Getting around campus
Those first few weeks are going to be somewhat overwhelming. If you’re at a very large campus, it’ll be easy to get lost. University websites are notoriously poor sources of useful information. Neither of the two universities I attended bothered to provide visitors to the websites with usable maps. Usually, if you join the student union or at least give them a little bit of money, you’ll be provided with a diary that contains a small, fold-out map. Endlessly valuable in those early days or when some faculty scheduling conflict sees you standing outside a lecture theatre, looking at a sign that tells you to go to some room you’ve never heard of in a building you’ve never heard of.
Aside from the diary, find the student services desk for your faculty and check out what they offer. It’s the job of the staff there to help you find places and deal with administrative issues. Visiting them in person or at least emailing them is always more productive than trying to sift through all the crap on a university’s website for information that’s valuable and relevant.
The union people can help you too, although it’s up to you whether you join them. If you’re going to regularly take advantage of clubs and societies and the social events they put on, it’s worthwhile. The various events and clubs organised by the union can be a great way to meet new people. If your classes are spread across a couple of campuses of the university, the union may fund some kind of shuttle bus service. If you need to take this several times a week, the cost of union membership will soon pay for itself. Otherwise the value is debatable. Sure, they provide advocacy and support if you get into some sort of difficulty with the faculty, but you usually won’t have that much trouble getting that help even without a membership: you might have to pay for it, but nothing on campus is ever that expensive. They usually provide some sort of additional discount at the university bookshop but, unless you have to buy expensive books for eight subjects each year , the total discount may not exceed the union’s annual membership fee. Even if it does, you may find books more available for an even lower price through online retailers such as Amazon and The Book Depository. Union people will often be present at orientation events, seeking your money. Your best bet for seeing if the union offers anything that’s valuable to you is to look at their website.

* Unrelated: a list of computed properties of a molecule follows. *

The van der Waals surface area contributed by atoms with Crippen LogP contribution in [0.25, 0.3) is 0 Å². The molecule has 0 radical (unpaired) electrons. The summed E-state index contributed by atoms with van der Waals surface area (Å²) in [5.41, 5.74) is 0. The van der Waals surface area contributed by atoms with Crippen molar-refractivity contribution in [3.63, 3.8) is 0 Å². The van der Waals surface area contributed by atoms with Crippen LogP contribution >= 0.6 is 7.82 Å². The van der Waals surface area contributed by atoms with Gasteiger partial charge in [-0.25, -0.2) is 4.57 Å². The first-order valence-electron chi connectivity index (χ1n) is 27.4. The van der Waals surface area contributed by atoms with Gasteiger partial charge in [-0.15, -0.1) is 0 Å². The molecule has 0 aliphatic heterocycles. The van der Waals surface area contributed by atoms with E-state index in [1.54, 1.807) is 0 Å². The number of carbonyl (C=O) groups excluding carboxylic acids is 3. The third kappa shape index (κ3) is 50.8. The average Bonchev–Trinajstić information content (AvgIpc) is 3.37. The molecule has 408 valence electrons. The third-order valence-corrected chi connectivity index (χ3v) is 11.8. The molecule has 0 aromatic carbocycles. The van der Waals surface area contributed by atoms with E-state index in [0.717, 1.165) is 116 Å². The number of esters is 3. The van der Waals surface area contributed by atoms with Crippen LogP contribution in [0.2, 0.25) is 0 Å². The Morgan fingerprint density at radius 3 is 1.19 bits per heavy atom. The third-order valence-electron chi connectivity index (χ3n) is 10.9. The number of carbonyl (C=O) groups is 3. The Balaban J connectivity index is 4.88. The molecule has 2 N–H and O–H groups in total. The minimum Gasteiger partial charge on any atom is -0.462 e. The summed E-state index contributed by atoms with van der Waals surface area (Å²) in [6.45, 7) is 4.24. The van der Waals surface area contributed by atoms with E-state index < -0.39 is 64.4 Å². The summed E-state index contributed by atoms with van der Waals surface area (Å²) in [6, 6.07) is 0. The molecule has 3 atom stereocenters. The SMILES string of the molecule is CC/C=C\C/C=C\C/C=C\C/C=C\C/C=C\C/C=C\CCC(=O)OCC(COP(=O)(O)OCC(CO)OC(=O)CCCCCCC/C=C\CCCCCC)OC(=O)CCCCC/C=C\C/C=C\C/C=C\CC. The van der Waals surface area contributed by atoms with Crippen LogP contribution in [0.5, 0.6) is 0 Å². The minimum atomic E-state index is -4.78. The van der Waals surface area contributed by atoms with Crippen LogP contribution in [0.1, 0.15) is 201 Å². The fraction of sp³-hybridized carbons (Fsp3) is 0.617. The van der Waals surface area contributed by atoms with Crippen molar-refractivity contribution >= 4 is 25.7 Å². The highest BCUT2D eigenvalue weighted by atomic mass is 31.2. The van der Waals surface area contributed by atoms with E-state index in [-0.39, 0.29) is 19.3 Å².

Large university and TAFE campuses often have shops, banks and a variety of food purveyors. Honestly, over the years I spent at university I found most of the stuff sold on campus to be of poor quality and overpriced, even though it was pitched at students (although campus bars always have cheap beer), largely because these places figure they’ve got you over a barrel. Most universities are situated near shops or eateries. Wander around during your break and see what’s available nearby: it may be better and cheaper.